For the 2 billion people in the world who still lack sanitation, Caltech is creating a cheap, safe, and clean toilet. But building this cool product is really the easy part.

There’s no point to developing fancy new technology for the developing world if you don’t have a plan to maintain it. History is filled with innovations that never took off because inventors didn’t consider what might go wrong as much they did what could go right, and the developing world is full of broken wells, water pumps, and cheap tablet computers.

The team behind Caltech’s “toilet of the future” hopes not to make that mistake. Alongside the sophisticated solar-powered treatment unit it’s developed, it’s also working on a sensor system that minimizes the need for skilled repair. This feature could be key to making the project an on-the-ground success, as opposed to merely a nice product.

First, some background. The Caltech group, led by Michael Hoffmann, first won the Gates Foundation’s Reinvent the Toilet Challenge back in 2012. The challenge was to create a cheap, safe, and clean toilet for the 2 billion-plus people in the world who still lack sanitation. Caltech’s prototype took solar power and, through a biochemical reactor, turns poop-and-pee slurry into clear, sterilized water. It even developed technology that produces hydrogen and fertilizer as byproducts (though it’s not installed in the models currently in full testing).

Caltech is trialling aspects of its system in three places. Mahatma Gandhi University, in Kerala, India, has a full bathroom and treatment system. About 10 people a day use it. Then there’s installation in Ahmedabad, in northern India, where the treatment unit is hooked up to Eram Scientific’s self-cleaning “eToilet.” And, third, in China, an engineering group is working with a government agency on a toilet housed inside a shipping container. It plans to send toilets, based on Caltech water treatment technology, to schools in South Africa.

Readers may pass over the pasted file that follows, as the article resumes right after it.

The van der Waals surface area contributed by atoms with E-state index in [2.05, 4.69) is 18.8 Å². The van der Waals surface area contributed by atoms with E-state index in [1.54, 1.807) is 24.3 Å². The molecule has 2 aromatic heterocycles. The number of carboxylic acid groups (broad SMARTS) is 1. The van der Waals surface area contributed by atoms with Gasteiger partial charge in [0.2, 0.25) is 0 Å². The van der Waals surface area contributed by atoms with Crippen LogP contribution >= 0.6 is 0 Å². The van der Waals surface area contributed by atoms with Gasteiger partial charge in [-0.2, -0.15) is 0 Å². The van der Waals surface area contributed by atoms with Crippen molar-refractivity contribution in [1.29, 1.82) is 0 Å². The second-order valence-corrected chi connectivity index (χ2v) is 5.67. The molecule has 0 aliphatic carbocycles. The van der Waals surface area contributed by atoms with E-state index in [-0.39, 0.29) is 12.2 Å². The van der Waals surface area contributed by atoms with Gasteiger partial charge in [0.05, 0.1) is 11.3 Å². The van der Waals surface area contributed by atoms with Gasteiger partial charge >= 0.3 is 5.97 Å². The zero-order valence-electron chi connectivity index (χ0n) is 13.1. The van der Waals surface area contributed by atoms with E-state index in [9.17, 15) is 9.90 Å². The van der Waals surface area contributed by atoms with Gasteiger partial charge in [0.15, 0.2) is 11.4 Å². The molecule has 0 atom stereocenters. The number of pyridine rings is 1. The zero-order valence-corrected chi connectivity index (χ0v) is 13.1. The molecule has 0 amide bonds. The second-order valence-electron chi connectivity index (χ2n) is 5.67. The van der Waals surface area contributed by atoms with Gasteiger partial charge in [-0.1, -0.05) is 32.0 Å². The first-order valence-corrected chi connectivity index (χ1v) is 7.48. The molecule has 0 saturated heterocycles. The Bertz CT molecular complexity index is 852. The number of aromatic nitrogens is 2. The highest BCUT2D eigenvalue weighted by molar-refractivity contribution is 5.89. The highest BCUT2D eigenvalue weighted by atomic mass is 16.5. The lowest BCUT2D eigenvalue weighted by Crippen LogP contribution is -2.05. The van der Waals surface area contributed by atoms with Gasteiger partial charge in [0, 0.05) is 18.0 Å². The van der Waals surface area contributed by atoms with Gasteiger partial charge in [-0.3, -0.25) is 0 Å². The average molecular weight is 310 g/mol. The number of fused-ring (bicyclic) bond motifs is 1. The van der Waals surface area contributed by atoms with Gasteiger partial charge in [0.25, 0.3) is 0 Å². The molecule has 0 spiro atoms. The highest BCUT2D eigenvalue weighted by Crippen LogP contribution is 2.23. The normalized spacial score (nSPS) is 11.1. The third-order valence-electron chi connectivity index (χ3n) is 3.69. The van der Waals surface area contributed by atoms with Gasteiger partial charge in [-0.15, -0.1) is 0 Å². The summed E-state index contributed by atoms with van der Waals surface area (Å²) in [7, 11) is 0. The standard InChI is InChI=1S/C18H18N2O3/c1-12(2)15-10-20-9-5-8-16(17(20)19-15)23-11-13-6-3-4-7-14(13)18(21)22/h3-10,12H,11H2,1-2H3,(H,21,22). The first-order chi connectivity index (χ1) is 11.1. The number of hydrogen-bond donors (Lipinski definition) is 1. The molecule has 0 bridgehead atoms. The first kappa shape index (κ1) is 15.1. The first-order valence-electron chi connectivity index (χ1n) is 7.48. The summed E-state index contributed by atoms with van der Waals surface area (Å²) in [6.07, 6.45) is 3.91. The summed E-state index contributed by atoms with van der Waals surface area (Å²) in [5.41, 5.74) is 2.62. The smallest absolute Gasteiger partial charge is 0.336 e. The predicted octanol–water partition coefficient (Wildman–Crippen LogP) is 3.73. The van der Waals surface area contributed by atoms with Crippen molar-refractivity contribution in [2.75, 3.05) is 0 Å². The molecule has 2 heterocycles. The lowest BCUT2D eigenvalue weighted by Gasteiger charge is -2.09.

But the Caltech team still realized it needed to address the maintenance issue. “We’ve been in the field with this sanitation system for a while, and we’ve noticed that things have a tendency to break down, like any product,” says Cody Finke, who leads software development on the project. “The difference between technology in the developed world and the developing world is that when things break down in the developing world, they don’t tend to get fixed. Even with all the spare parts and instructions, people lack the abilities to repair things.”

The toilet is equipped up with sensors that monitor leaks, water clarity, particulates in the water, pressure, and voltage. If they find a problem, they alert an operator who gets a picture of exactly where the problem is, and exactly the screws that need to come out to replace the bad part with a new one. “There’s no diagnosis on the operator’s part. It’s extremely simple,” Finke says. “And it doesn’t really matter how the part is broken, because in each case, the system is just fixed by replacing the part.”

The Caltech Sanitation Project recently won first prize in Vodafone Americas Foundation’sWireless Innovation Project challenge, an accolade that comes with $300,000 over three years. Finke says the money will go towards refining the system app (the interface was designed by Anastasia Hanan), and improving the way the sensors interact with the software.

Some have mocked Caltech for creating elaborate technology when the underlying problem is quite basic—and you would think—quite cheap to deal with. But Clement Cid, another researcher on the project, counters that the Chinese version of the toilet costs only $15,000, meaning it meets the Gates Foundation’s original target of sanitation for five cents per person per day. The Mahatma Gandhi University version, which is being developed with Kohler, a plumbing products supplier, is likely to be priced at more than that. But then it will probably be sold to apartment building owners, not the average person on the street.

Finke says his maintenance system will help keep costs down by reducing the need to employ trained specialists. “We do expect the mobile maintenance component will bring down the long-term cost. We’ll be able to employ people who aren’t engineers. Single operators will take care of many systems, which will allow the distributed sanitation solution to scale to need.”

Article and image credit Fast Company